# In Theorem 2.2.4, we generalized a result about field extensions to rings. Here is another variation.

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1 Chapter 3 Valuation Rings The results of this chapter come into play when analyzing the behavior of a rational function defined in the neighborhood of a point on an algebraic curve. 3.1 Extension Theorems In Theorem 2.2.4, we generalized a result about field extensions to rings. Here is another variation Theorem Let R be a subring of the field K, and h : R C a ring homomorphism from R into an algebraically closed field C. Ifα is a nonzero element of K, then either h can be extended to a ring homomorphism h : R[α] C, orh can be extended to a ring homomorphism h : R[α 1 ] C. Proof. Without loss of generality, we may assume that R is a local ring and F = h(r) is a subfield of C. To see this, let P be the kernel of h. Then P is a prime ideal, and we can extend h to g : R P C via g(a/b) =h(a)/h(b), h(b) 0. The kernel of g is PR P,so by the first isomorphism theorem, g(r P ) = R P /P R P, a field (because PR P is a maximal ideal). Thus we may replace (R, h) by(r P,g). Our first step is to extend h to a homomorphism of polynomial rings. If f R[x] with f(x) = a i x i, we take h(f) = h(a i )x i F [x]. Let I = {f R[x] :f(α) =0}. Then J = h(i) is an ideal of F [x], necessarily principal. Say J =(j(x)). If j is nonconstant, it must have a root β in the algebraically closed field C. We can then extend h to h : R[α] C via h(α) =β, as desired. To verify that h is well-defined, suppose f I, so that f(α) = 0. Then h(f) J, hence h(f) is a multiple of j, and therefore h(f)(β) =0. Thus we may assume that j is constant. If the constant is zero, then we may extend h exactly as above, with β arbitrary. So we can assume that j 0, and it follows that 1 J. Consequently, there exists f I such that h(f) =1. 1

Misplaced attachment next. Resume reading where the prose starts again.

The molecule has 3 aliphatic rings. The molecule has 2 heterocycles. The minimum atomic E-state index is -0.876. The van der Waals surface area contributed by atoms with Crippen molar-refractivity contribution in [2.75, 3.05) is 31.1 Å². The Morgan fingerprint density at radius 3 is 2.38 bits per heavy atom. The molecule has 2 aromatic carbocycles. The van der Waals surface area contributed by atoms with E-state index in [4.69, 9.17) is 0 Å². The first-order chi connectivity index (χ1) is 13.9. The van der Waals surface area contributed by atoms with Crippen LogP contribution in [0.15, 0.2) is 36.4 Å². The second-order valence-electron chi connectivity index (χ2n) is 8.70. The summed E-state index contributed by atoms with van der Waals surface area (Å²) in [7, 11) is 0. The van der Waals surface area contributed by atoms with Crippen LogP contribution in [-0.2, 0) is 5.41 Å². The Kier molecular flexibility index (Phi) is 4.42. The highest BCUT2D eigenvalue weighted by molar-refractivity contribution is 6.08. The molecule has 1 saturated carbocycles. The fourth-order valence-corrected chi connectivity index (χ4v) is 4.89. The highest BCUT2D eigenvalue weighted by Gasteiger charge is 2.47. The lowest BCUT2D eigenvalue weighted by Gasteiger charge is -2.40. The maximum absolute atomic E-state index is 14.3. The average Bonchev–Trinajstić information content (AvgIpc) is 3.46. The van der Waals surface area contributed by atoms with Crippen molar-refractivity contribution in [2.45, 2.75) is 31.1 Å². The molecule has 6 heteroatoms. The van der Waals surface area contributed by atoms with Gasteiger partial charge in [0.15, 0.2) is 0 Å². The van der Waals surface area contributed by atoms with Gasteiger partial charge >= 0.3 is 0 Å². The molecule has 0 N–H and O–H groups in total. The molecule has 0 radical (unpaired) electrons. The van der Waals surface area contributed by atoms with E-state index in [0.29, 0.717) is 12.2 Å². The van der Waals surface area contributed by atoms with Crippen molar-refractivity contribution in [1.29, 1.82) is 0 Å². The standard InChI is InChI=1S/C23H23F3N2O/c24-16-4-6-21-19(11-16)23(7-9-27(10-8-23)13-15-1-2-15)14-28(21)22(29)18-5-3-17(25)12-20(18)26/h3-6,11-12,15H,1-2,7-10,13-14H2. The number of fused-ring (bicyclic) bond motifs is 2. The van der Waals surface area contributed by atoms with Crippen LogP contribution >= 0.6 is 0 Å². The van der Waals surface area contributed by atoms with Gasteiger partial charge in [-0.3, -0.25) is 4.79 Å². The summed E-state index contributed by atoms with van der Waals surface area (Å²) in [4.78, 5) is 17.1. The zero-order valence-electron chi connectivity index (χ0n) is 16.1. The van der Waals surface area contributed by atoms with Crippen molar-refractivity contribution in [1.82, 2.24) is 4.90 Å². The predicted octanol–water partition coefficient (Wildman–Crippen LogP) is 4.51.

2 2 CHAPTER 3. VALUATION RINGS This gives a relation of the form r a i α i = 0 with a i R and a i = h(a i )= i=0 { 1, i=0 0, i>0 Choose r as small as possible. We then carry out the same analysis with α replaced by α 1. Assuming that h has no extension to R[α 1 ], we have { s b i α i 1, i=0 = 0 with b i R and b i = h(b i )= (2) 0, i>0 i=0 Take s minimal, and assume (without loss of generality) that r s. Since h(b 0 )=1= h(1), it follows that b 0 1 ker h M, the unique maximal ideal of the local ring R. Thus b 0 / M(else 1 M), so b 0 is a unit. It is therefore legal to multiply (2) by b 1 0 αs to get α s + b 1 0 b 1α s b 1 0 b s = 0 (3) Finally, we multiply (3) by a r α r s and subtract the result from (1) to contradict the minimality of r. (The result of multiplying (3) by a r α r s cannot be a copy of (1). If so, r = s (hence α r s = 1)and a 0 = a r b 1 0 b s. But h(a 0 ) = 1 and h(a r b 1 0 b s)=0.) It is natural to try to extend h to a larger domain, and this is where valuation rings enter the picture Definition A subring R of a field K is a valuation ring of K if for every nonzero α K, either α or α 1 belongs to R Examples The field K is a valuation ring of K, but there are more interesting examples. 1. Let K = Q, with p a fixed prime. Take R to be the set of all rationals of the form p r m/n, where r 0 and p divides neither m nor n. 2. Let K = k(x), where k is any field. Take R to be the set of all rational functions p r m/n, where r 0, p is a fixed polynomial that is irreducible over k and m and n are arbitrary polynomials in k[x] not divisible by p. This is essentially the same as the previous example. 3. Let K = k(x), and let R be the set of all rational functions f/g k(x) such that deg f deg g. 4. Let K be the field of formal Laurent series over k. Thus a nonzero element of K looks like f = i=r a ix i with a i k, r Z, and a r 0. We may write f = a r x r g, where g belongs to the ring R = k[[x]] of formal power series over k. Moreover, the constant term of g is 1, and therefore g, hence f, can be inverted (by long division). Thus R is a valuation ring of K. We now return to the extension problem. (1)